Blub blub it’s Burl! yes, I’m underwater again, and it’s 1989, so I must be reviewing Leviathan! No? Oh, ha ha, then is it Deep Star Six? No? The Rift? Endless Descent? Full Fathom Five? Okay, last guess: The Abyss!
Of course it is the James Cameron picture, famous for its difficult shooting conditions and the subaqueous martinet at its helm, that we’re discussing today! It was partly shot in an abandoned cooling tower owned by Earl Owensby, where a big model undersea base was built, and the actors and crew had to swim around like crappies! Ha ha, it’s funny to think of even the least little touch of Owensby on this big giant Fox production!
Anyway, the tale tells of a gang of roughbusters who man an underwater oil drilling unit; and never mind the environmental sketchiness of this idea, but the blue-collar posse somehow ingratiates where the analogous roughbusters in Armageddon make you hope their oil rig will be hit by advance meteor shards as soon as possible! The guy in charge is Ed “Creepshow” Harris, playing Bud, and he’s just a regular fella, regular as a bowl of prunes! His ex-wife, Mary Elizabeth Mastrantonio, the lady from Scarface and Slamdance, and who happens to have designed the underwater oil drilling base, descends to the rig with a bunch of marines led by a mustachioed Michael Biehn, well-known from Navy Seals and other Cameron pictures, like Aliens! The idea is that they’re all going to cooperate to find the missing submarine!
Biehn, already kind of a jerk, is busy getting worse from some kind of pressure madness! The appearance of underwater aliens hastens this process, and soon (well, not soon: this is a three-hour movie!), he’s sending a recovered nuclear torpedo on a collision course with the alien ship! Along the way there’s plenty of yelling, bubbles, a punchfight or two, miraculous alien water tendrils, a lot of salt-of-the-earth grassroots-folk stuff, and the surprising revelation that salt-of-the-earth grassroots folk, in addition to being good with tools and fond of jargon, are committed pacifists! Ha ha, that’s a message I can get behind!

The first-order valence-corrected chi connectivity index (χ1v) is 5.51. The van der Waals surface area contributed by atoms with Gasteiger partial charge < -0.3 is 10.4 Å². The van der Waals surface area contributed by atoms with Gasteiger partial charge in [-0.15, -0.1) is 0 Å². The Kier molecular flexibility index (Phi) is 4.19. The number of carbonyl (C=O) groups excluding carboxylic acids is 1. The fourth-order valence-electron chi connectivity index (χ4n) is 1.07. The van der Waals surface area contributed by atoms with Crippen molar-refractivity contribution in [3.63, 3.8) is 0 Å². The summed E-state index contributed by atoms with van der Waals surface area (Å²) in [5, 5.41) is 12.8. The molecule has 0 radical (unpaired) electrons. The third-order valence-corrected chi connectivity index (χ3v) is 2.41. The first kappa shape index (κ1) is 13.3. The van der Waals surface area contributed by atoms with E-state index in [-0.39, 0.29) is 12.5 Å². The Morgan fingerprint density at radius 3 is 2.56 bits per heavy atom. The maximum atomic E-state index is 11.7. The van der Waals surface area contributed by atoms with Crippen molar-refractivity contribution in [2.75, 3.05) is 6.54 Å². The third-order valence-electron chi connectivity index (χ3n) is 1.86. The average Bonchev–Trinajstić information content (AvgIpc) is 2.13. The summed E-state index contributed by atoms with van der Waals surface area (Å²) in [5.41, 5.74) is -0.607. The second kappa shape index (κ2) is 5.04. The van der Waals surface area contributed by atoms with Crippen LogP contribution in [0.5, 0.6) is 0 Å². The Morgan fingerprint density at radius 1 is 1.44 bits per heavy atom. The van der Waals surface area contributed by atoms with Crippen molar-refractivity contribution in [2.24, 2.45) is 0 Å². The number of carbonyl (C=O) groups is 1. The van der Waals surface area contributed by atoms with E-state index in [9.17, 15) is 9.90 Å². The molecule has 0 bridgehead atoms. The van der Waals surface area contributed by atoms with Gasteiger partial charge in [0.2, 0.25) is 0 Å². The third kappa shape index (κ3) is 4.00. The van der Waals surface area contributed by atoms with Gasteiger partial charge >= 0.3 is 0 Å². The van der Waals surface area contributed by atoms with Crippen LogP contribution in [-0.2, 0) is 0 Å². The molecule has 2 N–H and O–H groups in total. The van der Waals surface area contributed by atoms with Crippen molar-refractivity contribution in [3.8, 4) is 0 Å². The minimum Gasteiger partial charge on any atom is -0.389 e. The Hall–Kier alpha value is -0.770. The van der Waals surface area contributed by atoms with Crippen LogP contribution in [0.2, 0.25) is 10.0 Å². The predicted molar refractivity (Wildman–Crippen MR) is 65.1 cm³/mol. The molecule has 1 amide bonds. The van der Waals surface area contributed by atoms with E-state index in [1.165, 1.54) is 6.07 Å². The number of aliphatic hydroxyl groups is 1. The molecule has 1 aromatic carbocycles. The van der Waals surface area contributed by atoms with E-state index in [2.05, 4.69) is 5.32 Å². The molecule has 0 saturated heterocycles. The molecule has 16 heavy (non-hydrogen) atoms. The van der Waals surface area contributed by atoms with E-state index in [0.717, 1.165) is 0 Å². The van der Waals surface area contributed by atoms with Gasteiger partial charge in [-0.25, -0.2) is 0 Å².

The aliens themselves look like angelic parameciums and are not completely ungoofy, especially in a shot of one of them taking Ed Harris by the hand and guiding him Peter Pan style toward their big ship, but this almost doesn’t ruin the movie! Ha ha! Most of the picture holds together well, plays with reasonable seriousness, and serves as a solid underwater adventure! All the acting is good - Harris channels Ralph Kramden, Mastrantonio creates a unique "likeable bitch" character, and honestly, I think this is Biehn’s finest hour - and the verisimilitude Cameron was going for is there in spades! Whether Ed Harris, who vowed never to talk about the experience of making this picture, now considers that it was worth the trouble is unknown to me! Probably not! He probably thinks more fondly on something like The Right Stuff, where he was way up high instead of way down low, or Apollo 13, in which he got to wear a snazzy white vest!
I tend to credit the underwater pictures more than they deserve, and maybe that’s true of The Abyss also! But the fact remains that I both enjoy it and am impressed by its determined physicality! For the first two thirds anyway, ha ha! And the death of Biehn, smashed like an egg, is particularly memorable! I give The Abyss two and a half elbows to the tape player!